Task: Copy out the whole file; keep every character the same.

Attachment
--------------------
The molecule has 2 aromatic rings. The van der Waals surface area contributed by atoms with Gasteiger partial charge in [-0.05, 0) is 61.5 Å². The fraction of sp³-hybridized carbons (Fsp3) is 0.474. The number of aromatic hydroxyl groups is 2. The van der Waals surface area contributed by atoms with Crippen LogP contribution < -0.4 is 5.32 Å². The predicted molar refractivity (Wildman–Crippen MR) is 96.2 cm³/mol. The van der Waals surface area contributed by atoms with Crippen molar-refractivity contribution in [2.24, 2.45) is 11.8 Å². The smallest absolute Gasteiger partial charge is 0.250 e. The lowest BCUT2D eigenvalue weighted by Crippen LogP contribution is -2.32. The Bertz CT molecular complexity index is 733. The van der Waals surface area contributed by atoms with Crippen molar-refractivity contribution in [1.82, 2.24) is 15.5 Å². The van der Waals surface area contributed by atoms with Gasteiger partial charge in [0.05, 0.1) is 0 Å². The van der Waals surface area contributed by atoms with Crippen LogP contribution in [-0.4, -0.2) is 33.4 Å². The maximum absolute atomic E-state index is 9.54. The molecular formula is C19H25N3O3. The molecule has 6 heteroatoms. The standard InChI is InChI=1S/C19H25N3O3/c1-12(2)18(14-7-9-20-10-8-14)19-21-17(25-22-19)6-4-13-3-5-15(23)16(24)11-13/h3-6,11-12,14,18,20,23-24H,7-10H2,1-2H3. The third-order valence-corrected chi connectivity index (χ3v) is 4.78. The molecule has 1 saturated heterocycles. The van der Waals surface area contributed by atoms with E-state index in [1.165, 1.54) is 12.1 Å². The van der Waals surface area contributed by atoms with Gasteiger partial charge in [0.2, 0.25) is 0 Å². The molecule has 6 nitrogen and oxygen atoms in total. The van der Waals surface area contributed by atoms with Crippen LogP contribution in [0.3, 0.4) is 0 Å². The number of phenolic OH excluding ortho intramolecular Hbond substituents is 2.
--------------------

The molecule has 2 aromatic rings. The van der Waals surface area contributed by atoms with Gasteiger partial charge in [-0.05, 0) is 61.5 Å². The fraction of sp³-hybridized carbons (Fsp3) is 0.474. The number of aromatic hydroxyl groups is 2. The van der Waals surface area contributed by atoms with Crippen LogP contribution < -0.4 is 5.32 Å². The predicted molar refractivity (Wildman–Crippen MR) is 96.2 cm³/mol. The van der Waals surface area contributed by atoms with Crippen molar-refractivity contribution in [2.24, 2.45) is 11.8 Å². The smallest absolute Gasteiger partial charge is 0.250 e. The lowest BCUT2D eigenvalue weighted by Crippen LogP contribution is -2.32. The Bertz CT molecular complexity index is 733. The van der Waals surface area contributed by atoms with Crippen molar-refractivity contribution in [1.82, 2.24) is 15.5 Å². The van der Waals surface area contributed by atoms with Gasteiger partial charge in [0.05, 0.1) is 0 Å². The van der Waals surface area contributed by atoms with Crippen LogP contribution in [-0.4, -0.2) is 33.4 Å². The maximum absolute atomic E-state index is 9.54. The molecular formula is C19H25N3O3. The molecule has 6 heteroatoms. The standard InChI is InChI=1S/C19H25N3O3/c1-12(2)18(14-7-9-20-10-8-14)19-21-17(25-22-19)6-4-13-3-5-15(23)16(24)11-13/h3-6,11-12,14,18,20,23-24H,7-10H2,1-2H3. The third-order valence-corrected chi connectivity index (χ3v) is 4.78. The molecule has 1 saturated heterocycles. The van der Waals surface area contributed by atoms with E-state index in [1.165, 1.54) is 12.1 Å². The van der Waals surface area contributed by atoms with Gasteiger partial charge in [0.2, 0.25) is 0 Å². The molecule has 6 nitrogen and oxygen atoms in total. The van der Waals surface area contributed by atoms with Crippen LogP contribution in [0.3, 0.4) is 0 Å². The number of phenolic OH excluding ortho intramolecular Hbond substituents is 2.